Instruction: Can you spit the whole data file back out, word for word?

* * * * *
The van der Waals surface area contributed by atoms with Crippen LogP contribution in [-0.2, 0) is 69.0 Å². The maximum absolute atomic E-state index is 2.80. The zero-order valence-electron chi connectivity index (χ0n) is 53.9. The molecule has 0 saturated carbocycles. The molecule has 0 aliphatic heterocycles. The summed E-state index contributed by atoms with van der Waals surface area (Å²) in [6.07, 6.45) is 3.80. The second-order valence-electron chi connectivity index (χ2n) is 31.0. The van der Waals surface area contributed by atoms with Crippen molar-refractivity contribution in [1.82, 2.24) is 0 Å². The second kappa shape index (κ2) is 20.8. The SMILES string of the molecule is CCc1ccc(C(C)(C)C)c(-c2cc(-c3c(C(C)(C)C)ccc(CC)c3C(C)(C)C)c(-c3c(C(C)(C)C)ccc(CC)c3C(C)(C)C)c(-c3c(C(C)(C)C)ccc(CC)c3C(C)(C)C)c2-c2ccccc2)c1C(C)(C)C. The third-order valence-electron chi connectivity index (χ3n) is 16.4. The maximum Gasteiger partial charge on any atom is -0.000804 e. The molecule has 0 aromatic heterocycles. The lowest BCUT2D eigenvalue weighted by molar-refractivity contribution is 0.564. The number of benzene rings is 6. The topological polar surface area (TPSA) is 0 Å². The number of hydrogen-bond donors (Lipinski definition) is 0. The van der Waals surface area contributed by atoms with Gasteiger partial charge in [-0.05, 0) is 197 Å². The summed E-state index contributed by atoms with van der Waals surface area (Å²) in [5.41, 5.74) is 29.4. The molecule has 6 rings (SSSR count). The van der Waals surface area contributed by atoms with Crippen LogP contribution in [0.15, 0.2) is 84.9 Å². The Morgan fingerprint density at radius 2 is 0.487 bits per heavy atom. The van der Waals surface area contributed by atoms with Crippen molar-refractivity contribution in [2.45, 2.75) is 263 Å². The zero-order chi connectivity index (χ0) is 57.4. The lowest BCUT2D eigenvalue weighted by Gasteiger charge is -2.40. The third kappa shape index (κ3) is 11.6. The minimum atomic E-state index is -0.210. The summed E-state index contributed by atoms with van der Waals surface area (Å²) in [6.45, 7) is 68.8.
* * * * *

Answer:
The van der Waals surface area contributed by atoms with Crippen LogP contribution in [-0.2, 0) is 69.0 Å². The maximum absolute atomic E-state index is 2.80. The zero-order valence-electron chi connectivity index (χ0n) is 53.9. The molecule has 0 saturated carbocycles. The molecule has 0 aliphatic heterocycles. The summed E-state index contributed by atoms with van der Waals surface area (Å²) in [6.07, 6.45) is 3.80. The second-order valence-electron chi connectivity index (χ2n) is 31.0. The van der Waals surface area contributed by atoms with Crippen molar-refractivity contribution in [1.82, 2.24) is 0 Å². The second kappa shape index (κ2) is 20.8. The SMILES string of the molecule is CCc1ccc(C(C)(C)C)c(-c2cc(-c3c(C(C)(C)C)ccc(CC)c3C(C)(C)C)c(-c3c(C(C)(C)C)ccc(CC)c3C(C)(C)C)c(-c3c(C(C)(C)C)ccc(CC)c3C(C)(C)C)c2-c2ccccc2)c1C(C)(C)C. The third-order valence-electron chi connectivity index (χ3n) is 16.4. The maximum Gasteiger partial charge on any atom is -0.000804 e. The molecule has 0 aromatic heterocycles. The lowest BCUT2D eigenvalue weighted by molar-refractivity contribution is 0.564. The number of benzene rings is 6. The topological polar surface area (TPSA) is 0 Å². The number of hydrogen-bond donors (Lipinski definition) is 0. The van der Waals surface area contributed by atoms with Gasteiger partial charge in [-0.05, 0) is 197 Å². The summed E-state index contributed by atoms with van der Waals surface area (Å²) in [5.41, 5.74) is 29.4. The molecule has 6 rings (SSSR count). The van der Waals surface area contributed by atoms with Crippen LogP contribution in [0.15, 0.2) is 84.9 Å². The Morgan fingerprint density at radius 2 is 0.487 bits per heavy atom. The van der Waals surface area contributed by atoms with Crippen molar-refractivity contribution in [2.45, 2.75) is 263 Å². The zero-order chi connectivity index (χ0) is 57.4. The lowest BCUT2D eigenvalue weighted by Gasteiger charge is -2.40. The third kappa shape index (κ3) is 11.6. The minimum atomic E-state index is -0.210. The summed E-state index contributed by atoms with van der Waals surface area (Å²) in [6.45, 7) is 68.8.